Flexible Circuits Can Be Found In Almost Anything!

photo of John Michael Pierobon By: John Michael Pierobon

Flexible circuits are electronic circuits mounted on flexible plastic substrates.

Flexible circuits are often used as connectors in numerous applications where flexibility, space savings, or production constraints limit the serviceability of rigid circuit boards or hand wiring. Flexible circuits have the advantages of being light weight, bend during normal use, and fit in very tight spaces.

People use flexible circuits in a myriad of ways which they may not be aware of. Here is a typical day with flexible circuits.

Most people are awoken by the sound of their alarm clock. Before Richard Nixon was president, the sound came from a real clock. Today, the sound comes from a smart phone. Smart phone touch screens lie on top of a flexible circuit board.

Most people take a hot shower to wake up in the morning. Flexible circuits inside water heaters set and maintain the water temperature.

Fixing breakfast is a morning ritual that involves flexible circuits that are found in microwaves, toasters, coffee makers, and refrigerators.

People use their remote control to turn on their television in the morning to get the news and weather. Both the remote control and the television have flexible circuits inside them. Television shows seem to happen like magic, but inside every television studio there are cameras, microphones, editing equipment, all with flexible circuits inside them.

Flexible circuits are used in creating weather forecasts. The National Oceanic and Atmospheric Administration (NOAA), which is the primary provider of weather information, uses instruments to measure temperature, humidity, wind speed, and barometric pressure. All of these instruments have flexible circuits inside them.

A typical newscast will have a story about NASA or about some military mission. NASA is one of the larger users of flexible circuits. They use flexible circuits to control their instruments and to heat and cool equipment such as fuel tanks, engines, electric motors, deployment mechanisms, batteries, etc.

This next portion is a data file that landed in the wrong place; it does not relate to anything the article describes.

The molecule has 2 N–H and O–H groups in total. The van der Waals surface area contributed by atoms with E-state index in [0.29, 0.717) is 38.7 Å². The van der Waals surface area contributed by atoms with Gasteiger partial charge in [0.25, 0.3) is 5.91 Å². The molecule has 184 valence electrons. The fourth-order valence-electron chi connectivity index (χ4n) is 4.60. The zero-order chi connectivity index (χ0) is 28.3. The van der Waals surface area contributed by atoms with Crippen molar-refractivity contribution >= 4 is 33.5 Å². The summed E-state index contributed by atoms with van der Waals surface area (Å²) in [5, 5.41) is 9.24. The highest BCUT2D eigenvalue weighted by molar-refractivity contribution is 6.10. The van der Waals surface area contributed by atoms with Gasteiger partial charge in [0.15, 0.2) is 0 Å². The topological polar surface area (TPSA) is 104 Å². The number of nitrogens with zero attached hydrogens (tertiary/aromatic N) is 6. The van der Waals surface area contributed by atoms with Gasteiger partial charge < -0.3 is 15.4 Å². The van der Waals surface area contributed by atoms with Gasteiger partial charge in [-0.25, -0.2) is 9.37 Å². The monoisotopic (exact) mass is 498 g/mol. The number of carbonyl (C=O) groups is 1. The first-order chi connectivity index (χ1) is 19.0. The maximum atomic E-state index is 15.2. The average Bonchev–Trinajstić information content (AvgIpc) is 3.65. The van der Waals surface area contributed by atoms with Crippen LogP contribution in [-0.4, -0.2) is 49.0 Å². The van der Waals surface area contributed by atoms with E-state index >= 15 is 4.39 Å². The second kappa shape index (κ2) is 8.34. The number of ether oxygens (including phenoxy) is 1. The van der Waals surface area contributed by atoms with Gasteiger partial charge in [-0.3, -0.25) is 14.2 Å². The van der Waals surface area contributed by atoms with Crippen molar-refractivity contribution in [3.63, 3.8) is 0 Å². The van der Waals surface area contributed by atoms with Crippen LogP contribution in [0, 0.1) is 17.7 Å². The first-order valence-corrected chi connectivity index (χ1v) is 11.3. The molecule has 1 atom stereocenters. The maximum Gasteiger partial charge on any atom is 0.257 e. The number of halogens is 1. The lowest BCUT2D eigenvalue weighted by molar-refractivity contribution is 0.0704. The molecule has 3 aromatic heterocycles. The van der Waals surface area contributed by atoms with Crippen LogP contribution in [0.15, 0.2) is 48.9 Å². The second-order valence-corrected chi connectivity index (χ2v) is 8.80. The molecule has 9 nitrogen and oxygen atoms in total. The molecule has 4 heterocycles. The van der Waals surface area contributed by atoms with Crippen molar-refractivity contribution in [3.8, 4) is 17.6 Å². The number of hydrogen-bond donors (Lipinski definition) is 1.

The military use flexible circuits in electronic shielding, instrumentation panels, jet engine controls, laser gyroscopes, night vision systems, radar systems, radio communications, satellites, smart weapons, torpedoes, de-icing, etc.

Most military uses of flexible circuits have been adopted by the automotive industry. Cars today have flexible circuits in them that control rear window defroster, monitor car emissions and engine vibration, control fuel injection, run the anti-lock brake system, play the music, etc. Automotive electronics is possible because of flexible circuits.

Building automation is possible thanks to flexible circuits. Press a button in an elevator, and flexible circuits go into action. Motion sensors are controlled by flexible circuits. Flexible circuits are embedded in systems that control security, lighting, heating, air conditioning, and ventilation in modern buildings.

Stop at a fast food restaurant, and inside, behind the cash register (which also has a flexible circuit board in it), there are machines with flexible circuits that mix the ingredients in the sauces, cook the food to right temperature, keep the food stored at the right temperature, and fill the drinks to the right amount.

Go visit a sick relative in a hospital and the patient is surrounded by flexible circuits. Every instrument that measures something about a patient be it blood pressure, heart rate, temperature, blood glucose, etc., has a flexible circuit in it. X-ray machines, machines that analyze blood and urine, MRI and PET/CT scanning devices, even the tablet computer doctors carry, have flexible circuits in them.

Some patients even have flexible circuits inside them. Pacemakers and cochlear implants have flexible circuits inside them.

Flexible circuits are at the gym. Every device (treadmill, elliptical, etc.) that has electronics to set and monitor distance or speed has a flexible circuit in it. Even the steam in the sauna at the gym is controlled by a device with a flexible circuit in it.

At the end of the day, one may reflect on their busy and productive day: waking up, showering, fixing breakfast, getting the news and weather, driving to work, getting fast food for lunch, visiting a sick relative in the hospital, going to the gym, and not realize that it was not just possible, but easy because flexible circuits are everywhere.

John Michael Pierobon is an Internet consultant based in Fort Lauderdale.
John Michael may be reached by sending electronic mail to pierobon@pierobon.org

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